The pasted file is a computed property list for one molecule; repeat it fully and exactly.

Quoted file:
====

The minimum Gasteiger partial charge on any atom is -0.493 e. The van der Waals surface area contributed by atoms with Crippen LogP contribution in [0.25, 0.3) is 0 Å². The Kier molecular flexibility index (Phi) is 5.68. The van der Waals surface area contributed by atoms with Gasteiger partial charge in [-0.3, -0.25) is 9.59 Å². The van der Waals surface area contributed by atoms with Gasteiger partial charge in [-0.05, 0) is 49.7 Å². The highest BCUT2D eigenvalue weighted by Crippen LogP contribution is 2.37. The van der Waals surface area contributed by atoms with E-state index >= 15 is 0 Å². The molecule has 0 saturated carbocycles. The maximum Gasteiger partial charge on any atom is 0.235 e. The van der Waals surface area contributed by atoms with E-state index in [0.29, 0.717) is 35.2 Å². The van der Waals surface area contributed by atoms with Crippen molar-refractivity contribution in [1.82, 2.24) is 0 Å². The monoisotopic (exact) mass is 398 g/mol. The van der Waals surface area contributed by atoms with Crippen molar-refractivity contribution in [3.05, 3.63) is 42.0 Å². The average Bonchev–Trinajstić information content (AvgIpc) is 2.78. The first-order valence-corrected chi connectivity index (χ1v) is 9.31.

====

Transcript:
The minimum Gasteiger partial charge on any atom is -0.493 e. The van der Waals surface area contributed by atoms with Crippen LogP contribution in [0.25, 0.3) is 0 Å². The Kier molecular flexibility index (Phi) is 5.68. The van der Waals surface area contributed by atoms with Gasteiger partial charge in [-0.3, -0.25) is 9.59 Å². The van der Waals surface area contributed by atoms with Gasteiger partial charge in [-0.05, 0) is 49.7 Å². The highest BCUT2D eigenvalue weighted by Crippen LogP contribution is 2.37. The van der Waals surface area contributed by atoms with E-state index >= 15 is 0 Å². The molecule has 0 saturated carbocycles. The maximum Gasteiger partial charge on any atom is 0.235 e. The van der Waals surface area contributed by atoms with E-state index in [0.29, 0.717) is 35.2 Å². The van der Waals surface area contributed by atoms with Crippen molar-refractivity contribution in [1.82, 2.24) is 0 Å². The monoisotopic (exact) mass is 398 g/mol. The van der Waals surface area contributed by atoms with Crippen molar-refractivity contribution in [3.05, 3.63) is 42.0 Å². The average Bonchev–Trinajstić information content (AvgIpc) is 2.78. The first-order valence-corrected chi connectivity index (χ1v) is 9.31.